General Graph Drawing
GraphPlot and
GraphPlot3D calculate and plot a visually appealing 2D/3D layout of a graph. The functions are designed to work with very large graphs and handle both connected and disconnected graphs.
GraphPlot[{v_{i1}>v_{j1},v_{i2}>v_{j2},...}]  generate a plot of the graph in which vertex v_{ik} is connected to vertex v_{jk} 
GraphPlot[{{v_{i1}>v_{j1},lbl_{1}},...}]  associate labels lbl_{k} with edges in the graph 
GraphPlot[m]  generate a plot of the graph represented by the adjacency matrix m 
GraphPlot3D[{v_{i1}>v_{j1},v_{i2}>v_{j2},...}]  generate a 3D plot of the graph in which vertex v_{ik} is connected to vertex v_{jk} 
GraphPlot3D[{{v_{i1}>v_{j1},lbl_{1}},...}]  associate labels lbl_{k} with edges in the graph 
GraphPlot3D[m]  generate a 3D plot of the graph represented by the adjacency matrix m 
Graph drawing functions.
This plots a graph specified by a rule list.
Out[1]=  

For disconnected graphs, individual components are laid out in a visually appealing way and assembled.
Out[2]=  

This is a larger graph defined by a sparse adjacency matrix from a structural engineering application. The matrix comes from the HarwellBoeing Collection.
Out[4]=  

GraphPlot may produce slightly different output on different platforms, due to floatingpoint differences.
Options for GraphPlot and GraphPlot3D
The following options are accepted for
GraphPlot and
GraphPlot3D (
DirectedEdges and
EdgeLabeling options are only valid for
GraphPlot), in addition, options for
Graphics and
Graphics3D are accepted.
Options for GraphPlot and GraphPlot3D.
DirectedEdges
The option
DirectedEdges specifies whether to draw edges as arrows. Possible values for this option are
True or
False. The default value for this option is
False.
This shows a graph with edges represented by arrows.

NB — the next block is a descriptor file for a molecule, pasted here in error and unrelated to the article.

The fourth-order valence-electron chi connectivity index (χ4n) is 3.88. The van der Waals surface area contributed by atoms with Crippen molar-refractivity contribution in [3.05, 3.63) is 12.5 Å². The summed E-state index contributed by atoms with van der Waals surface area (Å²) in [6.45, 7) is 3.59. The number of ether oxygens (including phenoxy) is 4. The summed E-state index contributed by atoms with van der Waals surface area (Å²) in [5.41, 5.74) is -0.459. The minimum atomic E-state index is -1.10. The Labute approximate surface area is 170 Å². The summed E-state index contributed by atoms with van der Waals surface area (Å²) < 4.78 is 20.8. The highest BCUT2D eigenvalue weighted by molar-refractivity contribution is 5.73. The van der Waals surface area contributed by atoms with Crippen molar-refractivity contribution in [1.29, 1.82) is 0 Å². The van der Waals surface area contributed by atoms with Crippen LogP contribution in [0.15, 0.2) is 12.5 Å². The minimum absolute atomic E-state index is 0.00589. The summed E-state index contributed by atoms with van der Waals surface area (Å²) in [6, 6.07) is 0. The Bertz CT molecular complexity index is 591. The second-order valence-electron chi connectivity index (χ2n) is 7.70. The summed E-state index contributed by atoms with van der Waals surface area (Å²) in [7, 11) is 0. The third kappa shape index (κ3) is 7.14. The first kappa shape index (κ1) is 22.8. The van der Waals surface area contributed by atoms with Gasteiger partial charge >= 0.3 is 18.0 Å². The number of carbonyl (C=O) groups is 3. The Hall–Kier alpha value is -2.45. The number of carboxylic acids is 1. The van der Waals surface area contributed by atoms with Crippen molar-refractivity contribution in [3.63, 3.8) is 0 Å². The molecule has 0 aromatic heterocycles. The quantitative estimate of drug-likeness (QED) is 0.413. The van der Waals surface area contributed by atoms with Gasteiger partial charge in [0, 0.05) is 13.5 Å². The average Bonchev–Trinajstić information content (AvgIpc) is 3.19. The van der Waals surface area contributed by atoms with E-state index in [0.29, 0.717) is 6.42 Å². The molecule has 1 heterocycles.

Out[5]=  

This makes the arrowheads larger.
Out[3]=  

EdgeLabeling
The option
EdgeLabeling specifies whether and how to display labels given for the edges. Possible values for this option are
True,
False, or
Automatic. The default value for this option is
True, which displays the supplied edge labels on the graph. With
EdgeLabeling>Automatic, the labels are shown as tooltips.
By default, GraphPlot displays the supplied label for the edge between vertices 3 and 6.
Out[6]=  

This displays the edge label as a tooltip. Place the cursor over the edge between vertices 3 and 6 to see the tooltip.
Out[7]=  

Alternatively, use Tooltip[v_{i}>v_{j}, lbl] to specify a tooltip for an edge. Place the cursor over the edge between vertices 3 and 6, as well as over the edge label on the edge between vertices 3 and 5, to see the tooltips.
Out[8]=  

To display the supplied label for the edge in 3D,
EdgeRenderingFunction needs to be used. This is described in "
Edge Rendering Function".
EdgeRenderingFunction
The option
EdgeRenderingFunction specifies graphical representation of the graph edges. Possible values for this option are
Automatic,
None, or a function that gives a proper combination of graphics primitives and directives. With the default setting of
Automatic, a dark red line is drawn for each edge. With
EdgeRenderingFunction>None, edges are not drawn.
With